As I am applying to almost one post per day, I have to rationalise all the documentation related to my jobs, studies, language learning etc.
I have scanned all these documents and, to have them in order, I gave to each one a name starting with the date.

In that way, I realized how crucial the 1989 was, also for me.

For that year I have gathered:
a degree certificate (Law, thesis in International Law);
a diploma as lawyer expert in computers;
a certificate of attendance to a French language course for youth organizers in Strasbourg;
the certificate for a 20 months time collaboration with the Centre for International Juridical Co-operation; and
the discharge from the Army (actually, from the civilian service)

(this note could appropriately appear on the Il Male’s column “Who cares?”)


Today we went to IKEA; it is not the first time. I stayed at the restaurant, eating Swedish meatballs, with boiled potatoes, the strange brownish soup and marmalade.
Usually, I am not fond of sweet-and-sour food, but after a short stay in Uppsala I came to like that taste, or may be that mood.
Everything works well in IKEA shops, they offer you pencils and paper rules, the food is not expensive, coffee is complimentary.
It is part of globalisation, but it is easy. May be that’s the real force of everyday globalisation.

Home exchange

Our apartment in Barcelona is not very large and not very central. But there are two bedrooms and a living room and the metro station is only 300 meters away. The Ramblas, Port Olimpic and the Barrio Gotico are only 10-15 minutes away. There is a sea view from one of the windows and we have an old bicycle you can use to get around.

From May to September our neighbourhood will be the very centre of the town, as we are just 500 meters from the Forum 2004 (Forum Universal de las Culturas) where are scheduled concerts (Sting, BB King,Cheb Kaled, Bob Dylan, Cesaria Evora) Expositions (the Chinese Xi’an warriors, “world voices”), debates (on peace, development, globalization, cultural diversity) and all sorts of activities.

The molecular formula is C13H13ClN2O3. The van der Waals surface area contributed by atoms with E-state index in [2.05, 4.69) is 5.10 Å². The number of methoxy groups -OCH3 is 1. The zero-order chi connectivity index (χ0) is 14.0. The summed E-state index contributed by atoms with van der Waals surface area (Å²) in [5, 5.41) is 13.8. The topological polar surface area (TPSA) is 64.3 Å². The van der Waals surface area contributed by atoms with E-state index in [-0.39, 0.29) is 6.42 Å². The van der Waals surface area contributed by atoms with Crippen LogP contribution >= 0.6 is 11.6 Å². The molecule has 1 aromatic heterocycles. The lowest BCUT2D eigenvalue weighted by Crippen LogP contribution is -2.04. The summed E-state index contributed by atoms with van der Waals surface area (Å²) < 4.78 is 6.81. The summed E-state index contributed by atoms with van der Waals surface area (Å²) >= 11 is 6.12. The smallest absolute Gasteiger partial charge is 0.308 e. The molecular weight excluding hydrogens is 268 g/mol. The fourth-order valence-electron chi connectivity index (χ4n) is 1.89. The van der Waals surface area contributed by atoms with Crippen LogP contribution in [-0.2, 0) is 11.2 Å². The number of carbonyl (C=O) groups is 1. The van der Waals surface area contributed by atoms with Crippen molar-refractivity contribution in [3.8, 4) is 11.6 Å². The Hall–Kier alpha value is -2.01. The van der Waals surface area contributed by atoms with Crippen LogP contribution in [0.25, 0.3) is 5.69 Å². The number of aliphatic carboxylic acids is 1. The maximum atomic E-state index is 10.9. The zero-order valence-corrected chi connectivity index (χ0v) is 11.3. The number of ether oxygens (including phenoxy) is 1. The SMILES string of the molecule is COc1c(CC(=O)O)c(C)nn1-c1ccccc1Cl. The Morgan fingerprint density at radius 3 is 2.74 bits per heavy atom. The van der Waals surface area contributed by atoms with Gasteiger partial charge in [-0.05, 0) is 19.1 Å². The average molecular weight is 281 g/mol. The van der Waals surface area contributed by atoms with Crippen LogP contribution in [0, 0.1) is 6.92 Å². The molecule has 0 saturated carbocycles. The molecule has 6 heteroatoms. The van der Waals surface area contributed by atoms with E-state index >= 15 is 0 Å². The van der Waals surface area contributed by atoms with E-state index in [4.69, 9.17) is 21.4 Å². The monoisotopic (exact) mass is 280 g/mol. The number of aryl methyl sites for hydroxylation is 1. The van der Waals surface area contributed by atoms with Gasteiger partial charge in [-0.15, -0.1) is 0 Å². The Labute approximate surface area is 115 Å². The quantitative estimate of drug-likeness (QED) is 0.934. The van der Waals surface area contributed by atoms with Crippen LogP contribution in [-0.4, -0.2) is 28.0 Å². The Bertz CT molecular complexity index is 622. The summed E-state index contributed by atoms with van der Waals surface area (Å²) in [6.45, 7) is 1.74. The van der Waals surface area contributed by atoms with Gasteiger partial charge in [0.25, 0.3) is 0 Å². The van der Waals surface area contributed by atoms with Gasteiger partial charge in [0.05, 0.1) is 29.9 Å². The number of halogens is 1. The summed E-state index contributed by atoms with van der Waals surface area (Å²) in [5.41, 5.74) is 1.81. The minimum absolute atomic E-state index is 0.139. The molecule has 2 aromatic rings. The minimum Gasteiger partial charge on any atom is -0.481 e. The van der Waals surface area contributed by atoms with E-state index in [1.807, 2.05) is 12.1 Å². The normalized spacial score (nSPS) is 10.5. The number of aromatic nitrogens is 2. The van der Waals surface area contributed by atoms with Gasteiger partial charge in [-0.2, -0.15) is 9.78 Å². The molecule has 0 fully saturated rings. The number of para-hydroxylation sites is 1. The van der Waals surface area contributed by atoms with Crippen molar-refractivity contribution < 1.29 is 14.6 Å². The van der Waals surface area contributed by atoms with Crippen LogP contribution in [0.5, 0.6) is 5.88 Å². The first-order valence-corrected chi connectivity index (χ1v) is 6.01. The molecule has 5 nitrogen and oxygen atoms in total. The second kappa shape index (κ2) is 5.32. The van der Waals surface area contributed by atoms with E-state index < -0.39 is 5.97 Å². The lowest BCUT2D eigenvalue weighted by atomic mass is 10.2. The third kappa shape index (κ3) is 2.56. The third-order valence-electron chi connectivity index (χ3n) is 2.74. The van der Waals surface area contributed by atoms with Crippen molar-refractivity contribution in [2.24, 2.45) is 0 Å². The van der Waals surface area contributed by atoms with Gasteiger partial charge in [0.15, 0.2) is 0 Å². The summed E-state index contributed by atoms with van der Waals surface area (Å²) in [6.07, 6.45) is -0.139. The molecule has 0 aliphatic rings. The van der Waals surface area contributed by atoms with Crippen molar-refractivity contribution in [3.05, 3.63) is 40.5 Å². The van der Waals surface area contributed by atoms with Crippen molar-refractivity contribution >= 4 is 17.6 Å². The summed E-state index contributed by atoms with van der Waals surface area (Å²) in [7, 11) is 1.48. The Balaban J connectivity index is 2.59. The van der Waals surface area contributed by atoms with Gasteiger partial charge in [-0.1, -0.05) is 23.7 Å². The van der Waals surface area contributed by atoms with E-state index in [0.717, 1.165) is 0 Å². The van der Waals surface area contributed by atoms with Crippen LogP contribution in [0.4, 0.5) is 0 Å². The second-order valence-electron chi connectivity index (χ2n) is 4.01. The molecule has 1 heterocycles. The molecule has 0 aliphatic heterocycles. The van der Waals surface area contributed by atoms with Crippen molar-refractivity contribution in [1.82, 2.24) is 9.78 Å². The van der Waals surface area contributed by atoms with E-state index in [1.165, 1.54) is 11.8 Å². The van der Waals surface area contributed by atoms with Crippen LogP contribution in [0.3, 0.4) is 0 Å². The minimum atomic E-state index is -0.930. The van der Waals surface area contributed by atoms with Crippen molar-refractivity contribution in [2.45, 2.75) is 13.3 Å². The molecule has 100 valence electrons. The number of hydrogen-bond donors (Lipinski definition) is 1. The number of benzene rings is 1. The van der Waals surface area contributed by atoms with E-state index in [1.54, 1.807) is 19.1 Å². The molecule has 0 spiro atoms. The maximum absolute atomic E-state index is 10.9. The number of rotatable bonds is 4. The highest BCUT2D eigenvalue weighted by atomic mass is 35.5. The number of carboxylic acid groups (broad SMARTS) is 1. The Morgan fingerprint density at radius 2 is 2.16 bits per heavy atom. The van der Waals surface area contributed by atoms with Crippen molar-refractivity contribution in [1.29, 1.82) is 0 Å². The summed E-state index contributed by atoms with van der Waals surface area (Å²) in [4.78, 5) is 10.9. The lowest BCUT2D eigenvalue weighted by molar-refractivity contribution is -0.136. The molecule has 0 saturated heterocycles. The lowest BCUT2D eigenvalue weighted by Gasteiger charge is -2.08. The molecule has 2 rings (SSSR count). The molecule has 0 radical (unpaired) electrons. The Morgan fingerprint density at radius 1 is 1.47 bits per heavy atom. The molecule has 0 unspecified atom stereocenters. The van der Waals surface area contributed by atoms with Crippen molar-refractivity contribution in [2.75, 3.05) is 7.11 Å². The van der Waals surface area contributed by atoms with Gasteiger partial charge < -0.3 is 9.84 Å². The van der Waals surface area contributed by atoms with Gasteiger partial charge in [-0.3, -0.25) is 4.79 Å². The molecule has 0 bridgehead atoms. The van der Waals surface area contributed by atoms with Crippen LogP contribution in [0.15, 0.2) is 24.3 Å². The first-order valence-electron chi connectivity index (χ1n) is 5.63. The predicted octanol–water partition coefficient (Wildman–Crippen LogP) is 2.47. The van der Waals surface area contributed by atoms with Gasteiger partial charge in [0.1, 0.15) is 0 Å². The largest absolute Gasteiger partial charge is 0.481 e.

For the programme go to http://www.barcelona2004.org.

We would like to do a house exchange for 1 to 3 weeks, anywhere in Europe, during the summer season.

Riferimenti: Home exchange

Books and roses for San Jordi

Today is San Jordi and Barcelona is full of books and roses. On every corner and along each rambla, improvised sellers offer you books, that women should give to men receiving roses in return. Roses come often assorted with ears of wheat (I don’t know if that is to do with ‘bread and roses’).
It’s a celebration, a carnival and there was sun and happiness.
We took advantage to free two books, lets wait for some news.

Book crossing

Today I have registered my first book; I will free it tomorrow, somewhere in the centre of Barcelona.

Book crossing is an initiative worth joining; its aim is to convert the world into a big library.

If everybody would free their books after reading them, everybody will gain, the book buyer in space and self consideration, the new reader in saving money and getting comments together with the book, and even sales will not go down.


Regarding the obsession of keeping books close by, I think it is an unhealthy one. May be it’s ok for one or two special books, but creating a dust-collecting mountain is meaningless.

Then go out and free your books, and you will get a lot in exchange.

Riferimenti: Bookcrossing.com

Balance in Cambodia

In the gym, at the end of each session of balance (the exercises I prefer) we relax lying on the floor. The monitor tells us what to do and to think, but I generally lose contact and start my own line of thought.

Today, I was thinking of Cambodia, some of the Khmer people I met there, the links that still remains. I was happy for having such memories that are a gift and a privilege.

History of Arruffat El Hachbedel

Sheik Arruffat El Hachbedel had two daughters: the oldest was called Msida, and the other Gzira.

When he was visiting them, he couldn’t avoid going back to the time when they were living together.

On the contrary, the two women could barely wait for the moment he would leave. Not for lack of affection, as they loved him, but for fear that something could go awry, that he may get angry, a quarrel start abruptly and they may not see each other once again.

Indeed, the good sheik had a fierce temper, and was incapable of mending relationships; he was as a tree plenty of broken branches.

Whilst he was there, a strained atmosphere pervaded the house, made of few words, restrained gestures and some faint smiles.

One day, one of Gzira’s girls wanted to bring her grandpa a cup of coffee and, bumping into his kaftan, spilled the boiling beverage over his legs.

The Sheik’s yell led to a flood of shouting and fighting throughout the house in which everyone released their pent up feelings. Every lack of attention was reproached, every suspect, every concealed regret.

They almost came to blows; then, out of the silence, they waited for Arruffat’s reaction.

He came back to the room, in his underpants, and was received by a sweet, boisterous laughter, wafting through the walls as a salty wave.